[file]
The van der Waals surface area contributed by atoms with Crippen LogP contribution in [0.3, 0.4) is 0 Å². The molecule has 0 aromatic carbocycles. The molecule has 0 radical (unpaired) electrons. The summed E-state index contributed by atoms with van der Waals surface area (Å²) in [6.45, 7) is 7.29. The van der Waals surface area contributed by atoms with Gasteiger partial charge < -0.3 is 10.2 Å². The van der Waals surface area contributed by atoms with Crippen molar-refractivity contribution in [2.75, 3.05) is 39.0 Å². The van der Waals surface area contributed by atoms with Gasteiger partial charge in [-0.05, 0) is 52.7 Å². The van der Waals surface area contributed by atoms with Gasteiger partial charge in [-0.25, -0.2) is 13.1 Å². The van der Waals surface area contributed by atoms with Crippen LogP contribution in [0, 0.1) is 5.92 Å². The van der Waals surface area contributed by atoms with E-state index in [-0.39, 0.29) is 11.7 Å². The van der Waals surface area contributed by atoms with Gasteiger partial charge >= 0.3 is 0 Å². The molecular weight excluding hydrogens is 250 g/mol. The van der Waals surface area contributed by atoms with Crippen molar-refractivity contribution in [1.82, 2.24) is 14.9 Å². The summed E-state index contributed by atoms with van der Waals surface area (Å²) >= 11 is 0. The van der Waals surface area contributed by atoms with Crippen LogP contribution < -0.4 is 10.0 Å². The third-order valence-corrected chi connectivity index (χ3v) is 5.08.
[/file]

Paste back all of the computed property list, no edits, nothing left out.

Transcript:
The van der Waals surface area contributed by atoms with Crippen LogP contribution in [0.3, 0.4) is 0 Å². The molecule has 0 aromatic carbocycles. The molecule has 0 radical (unpaired) electrons. The summed E-state index contributed by atoms with van der Waals surface area (Å²) in [6.45, 7) is 7.29. The van der Waals surface area contributed by atoms with Gasteiger partial charge < -0.3 is 10.2 Å². The van der Waals surface area contributed by atoms with Crippen molar-refractivity contribution in [2.75, 3.05) is 39.0 Å². The van der Waals surface area contributed by atoms with Gasteiger partial charge in [-0.05, 0) is 52.7 Å². The van der Waals surface area contributed by atoms with Gasteiger partial charge in [-0.25, -0.2) is 13.1 Å². The van der Waals surface area contributed by atoms with Crippen LogP contribution in [0, 0.1) is 5.92 Å². The van der Waals surface area contributed by atoms with E-state index in [-0.39, 0.29) is 11.7 Å². The van der Waals surface area contributed by atoms with Gasteiger partial charge >= 0.3 is 0 Å². The molecular weight excluding hydrogens is 250 g/mol. The van der Waals surface area contributed by atoms with Crippen molar-refractivity contribution in [1.82, 2.24) is 14.9 Å². The summed E-state index contributed by atoms with van der Waals surface area (Å²) >= 11 is 0. The van der Waals surface area contributed by atoms with Crippen LogP contribution < -0.4 is 10.0 Å². The third-order valence-corrected chi connectivity index (χ3v) is 5.08.